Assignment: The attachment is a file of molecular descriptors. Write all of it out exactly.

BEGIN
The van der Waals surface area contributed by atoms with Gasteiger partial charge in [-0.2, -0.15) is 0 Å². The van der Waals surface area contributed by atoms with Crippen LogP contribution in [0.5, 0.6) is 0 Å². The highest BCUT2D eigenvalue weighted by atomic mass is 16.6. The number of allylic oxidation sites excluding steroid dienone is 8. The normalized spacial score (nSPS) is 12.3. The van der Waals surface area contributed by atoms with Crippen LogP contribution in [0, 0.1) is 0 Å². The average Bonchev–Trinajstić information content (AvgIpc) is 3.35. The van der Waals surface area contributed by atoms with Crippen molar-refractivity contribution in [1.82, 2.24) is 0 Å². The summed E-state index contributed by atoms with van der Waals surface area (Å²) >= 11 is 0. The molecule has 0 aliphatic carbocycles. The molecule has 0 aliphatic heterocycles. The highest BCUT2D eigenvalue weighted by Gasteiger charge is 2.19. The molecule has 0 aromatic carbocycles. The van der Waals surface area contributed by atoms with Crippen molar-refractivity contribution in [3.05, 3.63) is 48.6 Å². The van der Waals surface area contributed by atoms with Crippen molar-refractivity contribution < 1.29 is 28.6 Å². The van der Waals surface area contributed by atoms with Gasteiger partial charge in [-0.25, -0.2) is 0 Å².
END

The van der Waals surface area contributed by atoms with Gasteiger partial charge in [-0.2, -0.15) is 0 Å². The van der Waals surface area contributed by atoms with Crippen LogP contribution in [0.5, 0.6) is 0 Å². The highest BCUT2D eigenvalue weighted by atomic mass is 16.6. The number of allylic oxidation sites excluding steroid dienone is 8. The normalized spacial score (nSPS) is 12.3. The van der Waals surface area contributed by atoms with Crippen LogP contribution in [0, 0.1) is 0 Å². The average Bonchev–Trinajstić information content (AvgIpc) is 3.35. The van der Waals surface area contributed by atoms with Crippen molar-refractivity contribution in [1.82, 2.24) is 0 Å². The summed E-state index contributed by atoms with van der Waals surface area (Å²) >= 11 is 0. The molecule has 0 aliphatic carbocycles. The molecule has 0 aliphatic heterocycles. The highest BCUT2D eigenvalue weighted by Gasteiger charge is 2.19. The molecule has 0 aromatic carbocycles. The van der Waals surface area contributed by atoms with Crippen molar-refractivity contribution in [3.05, 3.63) is 48.6 Å². The van der Waals surface area contributed by atoms with Crippen molar-refractivity contribution < 1.29 is 28.6 Å². The van der Waals surface area contributed by atoms with Gasteiger partial charge in [-0.25, -0.2) is 0 Å².